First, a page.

Overcoming COVID-19 pandemic challenges through virtual means, teams from Sandia and the U.S. Air Force under the guidance of NNSA performed a critical B61-12 flight test aboard the F-35A Lightning II jet fighter.
A relatively new method to control nuclear fusion that combines a massive jolt of electricity with strong magnetic fields and a powerful laser beam has achieved its own record output of neutrons at Sandia’s Z Pulsed Power facility.
Fifty million artificial neurons were delivered from Intel Corp. to Sandia in September. The neurons will be assembled to advance a relatively new kind of computing, neuromorphic, based on the principles of the human brain.
Rose Gottemoeller spoke to Sandians in a video conference on July 28 in honor of the 25th anniversary of the Labs’ Cooperative Monitoring Center. The talk was part of Sandia’s National Security Speakers Series.
Sandia’s Weapon Intern Program has graduated 25 classes in 22 years. The program was created in 1998 to accelerate the learning process and transfer decades of knowledge and experience in all phases of the nuclear weapon lifecycle, from experienced weaponeers to the new generation of stockpile stewards.
The Sandia Programs Engineering and Assembly Research facility, or SPEAR, is the newest facility in nuclear weapons systems engineering at Sandia’s California site, expanding the Labs’ capacity to assemble and electrically test nuclear weapons components and systems.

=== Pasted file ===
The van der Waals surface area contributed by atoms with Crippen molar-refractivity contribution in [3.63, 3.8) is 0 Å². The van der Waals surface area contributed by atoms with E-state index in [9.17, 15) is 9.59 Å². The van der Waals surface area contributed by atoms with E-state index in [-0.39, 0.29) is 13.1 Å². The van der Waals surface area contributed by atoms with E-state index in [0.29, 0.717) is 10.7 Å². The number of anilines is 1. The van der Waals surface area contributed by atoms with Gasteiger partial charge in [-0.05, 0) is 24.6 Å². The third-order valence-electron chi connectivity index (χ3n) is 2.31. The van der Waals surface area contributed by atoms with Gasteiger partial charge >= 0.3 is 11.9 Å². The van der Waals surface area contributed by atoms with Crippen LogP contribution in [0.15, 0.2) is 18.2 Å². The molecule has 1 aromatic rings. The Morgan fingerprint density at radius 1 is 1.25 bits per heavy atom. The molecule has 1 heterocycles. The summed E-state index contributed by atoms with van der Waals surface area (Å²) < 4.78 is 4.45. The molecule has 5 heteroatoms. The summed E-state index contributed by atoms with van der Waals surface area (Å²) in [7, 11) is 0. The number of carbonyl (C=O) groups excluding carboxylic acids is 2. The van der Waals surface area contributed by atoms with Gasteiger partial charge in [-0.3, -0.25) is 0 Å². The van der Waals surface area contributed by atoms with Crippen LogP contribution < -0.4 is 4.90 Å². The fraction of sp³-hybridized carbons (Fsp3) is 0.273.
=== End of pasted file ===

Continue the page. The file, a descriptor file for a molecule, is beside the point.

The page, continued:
Sandia, DoD and DTRA have moved a Manhattan Project Fat Man weapon shell from 1945 from the Labs' Manzano Mountain storage area to the National Atomic Testing Museum in Las Vegas, Nevada. The weapon is part of an exhibit marking the 75th anniversary of the Trinity nuclear test.
For Sandia employee and Staff Sgt. Tawnya Jones and other members of the New Mexico National Guard, the state governor's declaration of a public health emergency in march meant stepping away from a civilian job and responding to a no-notice military deployment to support the state’s battle against the virus.
Sandia has successfully completed another milestone in the B61-12 gravity bomb refurbishment program, demonstrating that the Labs is meeting important nuclear safety and use-control requirements. Sandia is the design and engineering lab for non-nuclear components of the U.S. nuclear stockpile, including the B61-12, and is the technical integrator for the complete weapon, assuring that the system meets requirements as a unit.
After nearly 60 years of service to DOE, NNSA and Sandia, a facility atop Mount Haleakalā on the island of Maui, Hawaii, has been retired. Crews completed demolition and clean-up activities at the facility in March. The site, which sits at an elevation of 10,300 feet above sea level, was used for telemetry operations that provided high-altitude tracking for tests conducted from Sandia’s Kauai Test Facility.